Lana Del Rey graced fans with an 11-track album titled “Chemtrails Over The Country Club” on March 19, shifting her genre to that of a country-folk tone, as opposed to its 2019 predecessor, “Norman F***ing Rockwell!” that features a more indie, desert rock sound. “Chemtrails Over The Country Club” surveys the chaos of fame and the ever-growing exploitation in Hollywood with reference to Del Rey’s wild spirit and life before stardom. The album ventures away from her previous themes of tragic romance and self-destruction, taking a step towards her delicacy and maturity as an artist.
The album opens with “White Dress,” a soft piano song that features Del Rey singing in a folksy falsetto voice that examines what her life was like as Lizzie Grant — a small-town waitress with big dreams. She sings, “I felt free cause I was only nineteen,” which is how old she was when her EP “Young Like Me” was created, yet never released due to the singer not having a producer. At nineteen, Del Rey was extremely naive and idolized the music industry. In the lyrics, “It made me feel, made me feel like a God / It kinda makes me feel, like maybe I was better off,” she further prospects Hollywood in terms of the entertainment industry and how it has affected her. The glorification and respect that comes with being recognized causes her to feel a sense of godliness, yet the pressures and chaos of public esteem is something that she also feels she could have lived without. “White Dress” is able to set the foundation for the rest of the album, connecting listeners to Del Rey with a new form of intimacy that hasn’t yet been featured in her music.
The album’s titular track uses the imagery of chemtrails to expose the oblivion of wealth and the American dream. Evident in the lyrics “We’re in our jewels in the swimming pool” and “Suburbia, The Brentwood Market / What to do next? Baby, what of it? / White picket chemtrails over the country club,” The singer nods to the luxuries and sense of freedom that come with succeeding in America, referencing the conspiracy of chemtrails to hint at the fact we’re often blinded by riches. The corresponding music video offers a Gatsby-like essence with the singer dressed in glamour and extravagant pearls, driving around in a red vintage Mercedes-Benz and hanging with elegant friends at the pool and country club. The whole video gives off old Hollywood vibes when, suddenly, the angelic piano sound drowns out and is replaced by dark, melancholy tones that follow Del Rey and her friends turning into werewolves. The switch from a seemingly blissful life to a scary nightmare can be used to further divulge into the idea behind Hollywood exploiting success in America.
Whereas “Norman F***ing Rockwell!” serves as an ode to Del Rey’s Los Angeles life, “Chemtrails Over The Country Club” moves with the singer’s disillusionment of the corrupted music industry. “Wild At Heart” and “Let Me Love You Like A Woman” both portray the singer as someone frustrated with their current life who is ready to flee the toxic Hollywood lifestyle and venture into the unknown. This is expressed in the lyrics: “I left Calabasas, escaped all the ashes, ran into the dark” and “I’m ready to leave LA and I want you to come / I guess I could manage if you stay.” Del Rey reveals a sense of growth and independence in these songs that weren’t previously received from any other album. She often illustrated her dependence on relationships and found herself getting involved in hazy romances. The line in “Let Me Love You Like A Woman,” voices her growth and newfound independence. Funnily enough, not only are both of these songs a signal of her development, they are probably the most folk-like on the album.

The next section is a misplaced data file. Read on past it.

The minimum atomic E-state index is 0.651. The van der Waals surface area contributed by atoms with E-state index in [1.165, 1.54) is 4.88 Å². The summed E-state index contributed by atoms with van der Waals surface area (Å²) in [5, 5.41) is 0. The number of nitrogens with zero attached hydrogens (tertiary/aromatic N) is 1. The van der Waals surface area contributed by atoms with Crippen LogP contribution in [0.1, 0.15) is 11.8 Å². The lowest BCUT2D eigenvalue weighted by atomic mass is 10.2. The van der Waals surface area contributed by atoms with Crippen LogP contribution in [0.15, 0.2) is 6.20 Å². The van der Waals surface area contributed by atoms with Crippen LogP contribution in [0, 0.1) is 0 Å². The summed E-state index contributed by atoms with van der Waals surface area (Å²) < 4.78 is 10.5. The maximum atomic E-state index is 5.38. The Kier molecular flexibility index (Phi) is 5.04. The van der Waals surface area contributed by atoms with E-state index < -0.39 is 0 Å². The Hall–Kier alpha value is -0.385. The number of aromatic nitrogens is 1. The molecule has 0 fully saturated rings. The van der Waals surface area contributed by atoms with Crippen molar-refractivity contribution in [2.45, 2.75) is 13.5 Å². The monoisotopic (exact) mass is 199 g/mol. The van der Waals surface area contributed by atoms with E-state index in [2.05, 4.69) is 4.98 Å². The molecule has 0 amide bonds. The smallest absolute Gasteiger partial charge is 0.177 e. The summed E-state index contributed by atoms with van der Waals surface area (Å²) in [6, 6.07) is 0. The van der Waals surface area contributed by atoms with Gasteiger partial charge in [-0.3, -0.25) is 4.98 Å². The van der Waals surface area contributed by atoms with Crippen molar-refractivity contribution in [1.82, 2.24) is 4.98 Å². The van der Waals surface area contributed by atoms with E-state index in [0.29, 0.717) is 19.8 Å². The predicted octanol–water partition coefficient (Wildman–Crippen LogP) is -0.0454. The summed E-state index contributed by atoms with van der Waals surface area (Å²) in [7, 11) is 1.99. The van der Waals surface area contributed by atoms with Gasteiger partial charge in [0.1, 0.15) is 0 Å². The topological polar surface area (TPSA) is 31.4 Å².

To fully encompass her emotions towards her fame, Del Rey wrote, “Dark But Just A Game.” The title, interestingly enough, was given to her by its producer, Jack Antonoff, at the 2020 Oscars afterparty. This track fully embodies the horrors and tragedies that often come with fame. Tracing from Kurt Cobain to Whitney Houston to Amy Winehouse, the price of popularity may be one’s demons. This is apparent in the lyrics “The faces aren’t the same, but their stories all end tragically / (Sweet or whatever, baby),” signifying that this lifestyle may seem glorious, but it is more deceiving than everyone thinks.
One of the most notable details in “Chemtrails Over The Country Club” may just be Del Rey’s strong sense of authenticity and resilience as a woman. Throughout the album, the indie-folk singer says on three different occasions that she won’t be defined as a candle in the wind. This metaphor was originally used in a song by Elton John — dedicated to the late Marilyn Monroe — that signified something as extremely vulnerable or weak. Del Rey utilizes this phrase to overcome her past self and signify her spiritual and emotional development.
Released only a month ago due to a delay caused by the global pandemic, “Chemtrails Over The Country Club” triumphantly captures Lana Del Rey’s honesty towards the Hollywood music industry, including a new form of authenticity that her music had yet to journey us on. Building off of her previous destructive nature and alternative sound, the singer’s seventh studio album succeeds at delivering Del Rey’s self-love and growth.
McKenzie Boney is an Entertainment Intern for the Spring 2021 Quarter. She can be reached at firstname.lastname@example.org.